I just read a recent opinion of the Illinois Appellate Court which, based on an analysis developed by the Illinois Supreme Court, makes me think Illinois is due for a nice makeover when it comes to the notion of causation. The case is called O'Neill v. General Motors and here is my quick comment.
The facts of the case are relatively simple: The plaintiffs’ car suddenly and unexpectedly stopped on the road because an electronic control module in the car malfunctioned. Later, while trying to find a solution to their problem, the plaintiffs were injured when an intoxicated driver ran into the rear of their vehicle. The defendants (the manufacturer of the component and the seller of the car) filed motions for summary judgment arguing that their conduct was not the proximate cause of plaintiffs' injuries because the conduct of the intoxicated driver was a superseding cause. The circuit court agreed and dismissed the claims. The plaintiffs appealed.
On appeal, using convoluted and confusing language inherited from precedent cases, the court affirmed applying an analysis that, at least in part, does not follow generally accepted principles of tort law.
Because the defendants conceded that the defective product was a cause in fact of the injuries, the only issue before the lower court was whether to take away from the jury the question of proximate cause. To decide that, the court should have asked whether reasonable people would disagree that the plaintiffs' injuries were a foreseeable consequence of the risk created by the conduct of the defendants. And the answer, in my opinion, clearly should have been yes.
The conduct of the defendant created the risk that the driver and occupants of the car would get stranded in the middle of the road. For that reason, it is reasonably foreseeable that they would be exposed to the typical risks related to being stranded on the road which include being injured by another driver. This is why courts typically hold that when a defendant's negligence exposes another to a an automobile accident, the conduct of the person who causes the accident is not a superseding cause.
In O'Neill, however, the court held the opposite. Its analysis seems to be based, in part, on the now abandoned Second Restatement's approach and on a unique approach to the character of intervening causes.
The defendants main argument in support of the proposition that the conduct of the intoxicated driver should be considered to be, as a matter of law, a superseding cause was that the conduct was criminal in nature. In other words, the defendants were arguing that the conduct was unforeseeable because it was criminal. This would require the court to hold that all criminal conduct is, by definition, unforeseeable.
Because this is clearly not the case, the generally accepted principle is that foreseeability is not determined by the character of the conduct. But Illinois apparently does not follow generally accepted principles of tort law. As the court explains, in Illinois “[a] criminal act is a superseding cause of a plaintiff's injury and relieves the originally negligent defendant of liability, except where the defendant’s acts or omissions create a condition conducive to a reasonably foreseeable intervening criminal act.”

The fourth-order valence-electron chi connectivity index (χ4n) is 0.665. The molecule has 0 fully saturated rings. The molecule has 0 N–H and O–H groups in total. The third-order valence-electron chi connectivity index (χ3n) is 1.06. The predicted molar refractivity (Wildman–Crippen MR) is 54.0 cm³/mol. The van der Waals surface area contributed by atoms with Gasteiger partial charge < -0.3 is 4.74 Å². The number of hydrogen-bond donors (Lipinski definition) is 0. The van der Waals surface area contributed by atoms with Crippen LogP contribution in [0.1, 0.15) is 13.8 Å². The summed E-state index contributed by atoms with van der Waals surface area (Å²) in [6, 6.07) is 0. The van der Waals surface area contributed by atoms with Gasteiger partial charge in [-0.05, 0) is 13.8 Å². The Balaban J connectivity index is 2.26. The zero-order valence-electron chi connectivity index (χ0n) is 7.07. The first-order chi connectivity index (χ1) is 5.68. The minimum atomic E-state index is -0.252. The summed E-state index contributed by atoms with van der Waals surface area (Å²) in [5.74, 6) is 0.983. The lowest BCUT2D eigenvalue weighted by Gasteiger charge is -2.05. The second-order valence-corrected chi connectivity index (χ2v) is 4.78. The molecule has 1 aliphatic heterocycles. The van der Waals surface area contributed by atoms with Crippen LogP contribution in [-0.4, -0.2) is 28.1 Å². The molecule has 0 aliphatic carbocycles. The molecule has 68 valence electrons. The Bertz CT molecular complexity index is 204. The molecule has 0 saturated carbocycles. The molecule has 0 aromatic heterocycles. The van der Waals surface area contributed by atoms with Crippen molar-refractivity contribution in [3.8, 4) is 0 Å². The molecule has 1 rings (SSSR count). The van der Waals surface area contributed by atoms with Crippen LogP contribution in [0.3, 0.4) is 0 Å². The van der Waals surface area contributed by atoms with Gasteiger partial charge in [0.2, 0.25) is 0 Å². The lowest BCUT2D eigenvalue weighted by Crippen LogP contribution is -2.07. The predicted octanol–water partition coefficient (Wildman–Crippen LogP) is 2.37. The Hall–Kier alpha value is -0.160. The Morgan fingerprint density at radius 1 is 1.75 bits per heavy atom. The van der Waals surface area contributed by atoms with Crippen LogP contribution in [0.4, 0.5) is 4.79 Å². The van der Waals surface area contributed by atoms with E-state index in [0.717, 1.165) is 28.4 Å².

I don't understand what this "exception" really means. Is it just saying that a criminal act is not superseding if it is foreseeable? If that is all this means, then I have no problem with it. That is the generally accepted principle. But I don't think that is what the statement says. It seems to say that the criminal act is not superseding only if the original defendant created the risk that someone else would commit a criminal act, which does not make sense. If the original defendant created that risk, there would be no issue of superseding cause to talk about.
In addition, the court’s analysis confuses what it is that the plaintiff should be arguing is foreseeable. While the type of harm suffered must be reasonably foreseeable, the precise manner in which it occurs and the extent of the harm need not be foreseeable. Given that it can be argued that the conduct of the defendant created the risk of harm associated with being stranded in the middle of a road, whether the injury was caused by a drunk driver or a negligent driver or a driver who falls asleep at the wheel should make no difference.
In the end, I think the court simply wanted to decide in favor of the defendants – maybe because the judge thought it would have been unfair not to – and used the notion of proximate cause to justify the result. For this reason, although I think the case was wrongly decided, the decision does illustrate that as a noted commentator has already stated “[w]hile the intervening intentional wrongdoing of a third party may, under the circumstances, be foreseeable and not superseding, the relative culpability of an intervening force will inevitably influence, particularly in a close case, the decision to characterize an intervening force as superseding.” (Diamond, Understanding Torts, 4th ed. p. 193).
UPDATE: (3/14/14): One of the blog's readers just wrote to me with an important clarification about this case. The Illinois Appellate Court’s decision is an unpublished order under Illinois Supreme Court Rule 23 and, as such, the case may not be cited as precedent.